Jump to ContentJump to Main Navigation
Revolution and the Form of the British Novel, 1790-1825 – Intercepted Letters, Interrupted Seductions | Oxford Scholarship Online
Users without a subscription are not able to see the full content.

Revolution and the Form of the British Novel, 1790-1825: Intercepted Letters, Interrupted Seductions

Nicola J. Watson

Abstract

Whatever happened to the epistolary novel? Why was it that by 1825 the principal narrative form of 18th-century fiction had been replaced by the third-person and often historicised models which have predominated ever since? This original and wide-ranging study charts the suppression of epistolary fiction, exploring the attempted radicalization of the genre by Wollstonecraft and other feminists in the 1790s, its rejection and parody by Jane Austen and Maria Edgeworth, the increasingly discredited role played by letters in the historical novels of Jane Porter and Walter Scott, and their troublin ... More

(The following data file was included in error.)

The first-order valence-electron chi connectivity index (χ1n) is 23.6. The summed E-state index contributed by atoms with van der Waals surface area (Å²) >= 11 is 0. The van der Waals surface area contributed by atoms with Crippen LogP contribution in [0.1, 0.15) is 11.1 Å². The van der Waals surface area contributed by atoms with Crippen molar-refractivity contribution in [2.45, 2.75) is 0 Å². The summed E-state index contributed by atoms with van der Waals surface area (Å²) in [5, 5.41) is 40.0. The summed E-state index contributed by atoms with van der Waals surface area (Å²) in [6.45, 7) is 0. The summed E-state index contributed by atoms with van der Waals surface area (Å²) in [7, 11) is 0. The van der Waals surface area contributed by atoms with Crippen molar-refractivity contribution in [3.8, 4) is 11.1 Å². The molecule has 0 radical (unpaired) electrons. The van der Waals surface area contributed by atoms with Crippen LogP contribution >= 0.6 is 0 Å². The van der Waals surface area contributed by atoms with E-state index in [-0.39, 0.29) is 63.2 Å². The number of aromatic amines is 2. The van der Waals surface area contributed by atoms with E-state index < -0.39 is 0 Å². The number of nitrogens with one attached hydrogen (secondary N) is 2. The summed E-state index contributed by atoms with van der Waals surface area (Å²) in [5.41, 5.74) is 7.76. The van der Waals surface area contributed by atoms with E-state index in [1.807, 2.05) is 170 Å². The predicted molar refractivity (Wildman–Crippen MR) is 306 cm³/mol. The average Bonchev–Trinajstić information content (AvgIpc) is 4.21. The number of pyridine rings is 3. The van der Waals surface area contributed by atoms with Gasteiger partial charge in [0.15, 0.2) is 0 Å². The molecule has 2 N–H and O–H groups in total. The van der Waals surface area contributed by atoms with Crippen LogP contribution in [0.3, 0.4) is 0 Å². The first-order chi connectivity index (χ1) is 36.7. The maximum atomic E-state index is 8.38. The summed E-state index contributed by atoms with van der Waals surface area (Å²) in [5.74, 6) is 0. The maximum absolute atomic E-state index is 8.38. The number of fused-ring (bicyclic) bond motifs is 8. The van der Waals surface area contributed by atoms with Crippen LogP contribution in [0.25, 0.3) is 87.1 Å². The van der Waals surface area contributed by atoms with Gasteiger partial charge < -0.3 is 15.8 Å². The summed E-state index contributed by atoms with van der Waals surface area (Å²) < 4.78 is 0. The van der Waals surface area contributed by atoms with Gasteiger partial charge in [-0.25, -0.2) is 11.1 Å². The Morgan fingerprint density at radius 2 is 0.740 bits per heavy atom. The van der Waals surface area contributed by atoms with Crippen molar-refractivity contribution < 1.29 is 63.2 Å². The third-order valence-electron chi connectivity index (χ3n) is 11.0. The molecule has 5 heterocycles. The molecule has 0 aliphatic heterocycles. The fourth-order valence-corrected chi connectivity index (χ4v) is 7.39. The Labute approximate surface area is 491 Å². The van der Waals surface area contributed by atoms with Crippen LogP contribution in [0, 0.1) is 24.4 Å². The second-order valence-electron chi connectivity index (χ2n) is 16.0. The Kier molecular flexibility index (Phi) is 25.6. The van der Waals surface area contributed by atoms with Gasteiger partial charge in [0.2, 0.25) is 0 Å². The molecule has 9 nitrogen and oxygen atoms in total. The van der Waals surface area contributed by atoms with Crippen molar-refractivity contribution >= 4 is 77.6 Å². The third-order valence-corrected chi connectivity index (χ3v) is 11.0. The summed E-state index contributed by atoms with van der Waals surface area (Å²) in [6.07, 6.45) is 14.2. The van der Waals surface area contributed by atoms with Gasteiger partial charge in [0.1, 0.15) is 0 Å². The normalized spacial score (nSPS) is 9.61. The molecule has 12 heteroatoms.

Keywords: epistolary fiction, Wollstonecraft, feminism, Jane Austen, Maria Edgeworth, letters, Jane Porter, Walter Scott, Gothic, James Hogg

Bibliographic Information

Print publication date: 1994 Print ISBN-13: 9780198112976
Published to Oxford Scholarship Online: October 2011 DOI:10.1093/acprof:oso/9780198112976.001.0001

Authors

Affiliations are at time of print publication.

Nicola J. Watson, author
Northwestern University